03/23/2015

What to consider when offering discount dental plans

By Greg Alterton, CDA Dental Benefit Plan Specialist

As the Affordable Care Act continues to change the health care landscape, one option that has emerged for dentists is to make care available to patients using a discount dental plan.

Discount dental plans operate much like Costco or other large membership retailers: a membership fee is charged for the ability to purchase services at a discount below the standard customary fees charged for dental care.

Discount dental plans are not insurance. One who subscribes to a discount dental plan is not purchasing a defined package of benefits. A dentist does not file a claim for treatment provided, and doesn't receive payment from a third party for the care rendered. Therefore, discount dental plans shouldn't be considered a secondary insurance to offset patient copays or out-of-pocket expenses.

The state Department of Managed Health Care (DMHC) has authority to regulate discount health plans. One of the department's concerns is that discount plans aren't marketed in a way that implies it is insurance. Subscribers to a discount plan will be paying out of pocket for care received, just at a defined discount. The DMHC is also concerned that such plans provide a real discount for care rendered.

Many traditional insurers are now offering discount plans as part of the range of products they market. Other companies have established themselves as pure discount plans, where arranging for a network of providers willing to participate and accept discounted rates is all the company does. DMHC maintains authority to regulate such commercial discount plans, and seeks to have such commercial enterprises licensed under the authority of the state's Knox-Keene Act governing commercial health care plans. Increasingly, dentists are being approached by discount dental companies seeking to sign them into their network. The DMHC, as part of its regulatory authority, is concerned with the possibility of fraud and misrepresentation arising in the case of unlicensed discount plans, and seeks to assure that a dentist signing with a discount network is actually providing a discount below their usual and customary fees.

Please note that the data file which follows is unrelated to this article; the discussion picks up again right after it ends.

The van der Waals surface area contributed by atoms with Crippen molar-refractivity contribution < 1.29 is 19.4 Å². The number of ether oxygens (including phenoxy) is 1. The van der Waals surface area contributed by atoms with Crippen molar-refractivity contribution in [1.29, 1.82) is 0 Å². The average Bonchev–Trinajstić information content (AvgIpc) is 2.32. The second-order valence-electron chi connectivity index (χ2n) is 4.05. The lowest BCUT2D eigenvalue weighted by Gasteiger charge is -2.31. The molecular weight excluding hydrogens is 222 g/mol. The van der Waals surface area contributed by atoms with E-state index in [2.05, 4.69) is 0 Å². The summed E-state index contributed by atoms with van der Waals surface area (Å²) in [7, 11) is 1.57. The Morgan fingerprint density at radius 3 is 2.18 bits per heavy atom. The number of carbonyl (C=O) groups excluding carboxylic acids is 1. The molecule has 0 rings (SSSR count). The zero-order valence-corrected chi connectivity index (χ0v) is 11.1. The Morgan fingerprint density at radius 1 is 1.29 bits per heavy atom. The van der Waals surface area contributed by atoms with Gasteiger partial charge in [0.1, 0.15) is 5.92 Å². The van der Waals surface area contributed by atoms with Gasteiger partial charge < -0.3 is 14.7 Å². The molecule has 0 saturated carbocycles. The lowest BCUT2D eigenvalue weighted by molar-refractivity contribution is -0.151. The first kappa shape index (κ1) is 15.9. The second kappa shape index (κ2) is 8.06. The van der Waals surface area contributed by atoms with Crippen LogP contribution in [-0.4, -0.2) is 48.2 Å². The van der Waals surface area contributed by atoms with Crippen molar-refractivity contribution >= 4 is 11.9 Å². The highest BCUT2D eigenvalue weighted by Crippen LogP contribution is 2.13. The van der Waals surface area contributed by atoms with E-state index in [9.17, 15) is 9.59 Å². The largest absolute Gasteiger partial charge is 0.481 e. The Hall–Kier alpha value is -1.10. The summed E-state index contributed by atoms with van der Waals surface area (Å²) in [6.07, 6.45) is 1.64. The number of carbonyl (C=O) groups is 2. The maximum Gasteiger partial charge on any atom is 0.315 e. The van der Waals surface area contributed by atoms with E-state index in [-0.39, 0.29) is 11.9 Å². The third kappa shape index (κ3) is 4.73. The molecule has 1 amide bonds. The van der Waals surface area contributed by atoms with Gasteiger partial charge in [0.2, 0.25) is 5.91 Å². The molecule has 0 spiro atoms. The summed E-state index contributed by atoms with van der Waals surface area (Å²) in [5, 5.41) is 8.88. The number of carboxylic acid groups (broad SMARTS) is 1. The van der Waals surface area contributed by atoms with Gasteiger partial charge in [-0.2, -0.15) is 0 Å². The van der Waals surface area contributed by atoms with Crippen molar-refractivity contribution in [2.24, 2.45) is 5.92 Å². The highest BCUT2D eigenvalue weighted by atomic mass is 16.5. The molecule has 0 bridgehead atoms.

The California Department of Justice has raised concerns about whether certain discount plan arrangement can actually operate legally in California. Consequently, CDA would urge caution to any member who is considering joining a discount health plan. Such consideration should be raised with your personal attorney.

Aside from commercial discount products on the market, increasingly, individual dental practices are considering forming their own discount arrangement for cash-pay patients, as a way of providing more affordable care to their patients, and as a way of promoting patient loyalty to the practice.

Is a discount dental plan a good fit for your dental practice?

While an in-office payment assistance program for cash-pay patients may be one way dentists can develop patient loyalty, there is a risk in providing discounts to a large percentage of a dental practice's patients. Each dentist should consider whether his or her practice is suited for such a program.

A dental practice operating below capacity, with a low proportion of cash-pay patients, and which has the ability to implement policies to enhance efficiencies in the practice, may be best suited for adopting this type of in-office program for cash-pay patients.